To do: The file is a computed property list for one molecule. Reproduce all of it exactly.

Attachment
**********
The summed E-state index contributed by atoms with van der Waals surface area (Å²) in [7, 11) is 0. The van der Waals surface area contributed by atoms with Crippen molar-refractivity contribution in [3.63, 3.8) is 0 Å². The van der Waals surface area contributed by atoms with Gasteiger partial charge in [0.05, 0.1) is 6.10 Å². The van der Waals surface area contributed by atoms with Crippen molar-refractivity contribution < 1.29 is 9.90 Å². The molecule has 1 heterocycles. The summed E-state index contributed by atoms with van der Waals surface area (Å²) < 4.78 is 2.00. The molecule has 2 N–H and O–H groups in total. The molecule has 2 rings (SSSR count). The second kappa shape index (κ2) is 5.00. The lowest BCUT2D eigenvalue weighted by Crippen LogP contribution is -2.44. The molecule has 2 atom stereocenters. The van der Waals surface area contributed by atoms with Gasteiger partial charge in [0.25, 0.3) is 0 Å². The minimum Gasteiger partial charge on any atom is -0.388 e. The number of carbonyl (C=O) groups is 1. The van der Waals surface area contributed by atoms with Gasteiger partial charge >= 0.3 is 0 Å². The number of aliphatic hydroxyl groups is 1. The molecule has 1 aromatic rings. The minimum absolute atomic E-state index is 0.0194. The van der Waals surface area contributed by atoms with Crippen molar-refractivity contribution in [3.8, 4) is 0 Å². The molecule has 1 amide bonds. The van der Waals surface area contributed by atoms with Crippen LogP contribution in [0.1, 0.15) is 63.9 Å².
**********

The summed E-state index contributed by atoms with van der Waals surface area (Å²) in [7, 11) is 0. The van der Waals surface area contributed by atoms with Crippen molar-refractivity contribution in [3.63, 3.8) is 0 Å². The van der Waals surface area contributed by atoms with Gasteiger partial charge in [0.05, 0.1) is 6.10 Å². The van der Waals surface area contributed by atoms with Crippen molar-refractivity contribution < 1.29 is 9.90 Å². The molecule has 1 heterocycles. The summed E-state index contributed by atoms with van der Waals surface area (Å²) < 4.78 is 2.00. The molecule has 2 N–H and O–H groups in total. The molecule has 2 rings (SSSR count). The second kappa shape index (κ2) is 5.00. The lowest BCUT2D eigenvalue weighted by Crippen LogP contribution is -2.44. The molecule has 2 atom stereocenters. The van der Waals surface area contributed by atoms with Gasteiger partial charge in [0.25, 0.3) is 0 Å². The minimum Gasteiger partial charge on any atom is -0.388 e. The number of carbonyl (C=O) groups is 1. The van der Waals surface area contributed by atoms with Gasteiger partial charge >= 0.3 is 0 Å². The number of aliphatic hydroxyl groups is 1. The molecule has 1 aromatic rings. The minimum absolute atomic E-state index is 0.0194. The van der Waals surface area contributed by atoms with Crippen molar-refractivity contribution in [3.8, 4) is 0 Å². The molecule has 1 amide bonds. The van der Waals surface area contributed by atoms with Crippen LogP contribution in [0.1, 0.15) is 63.9 Å².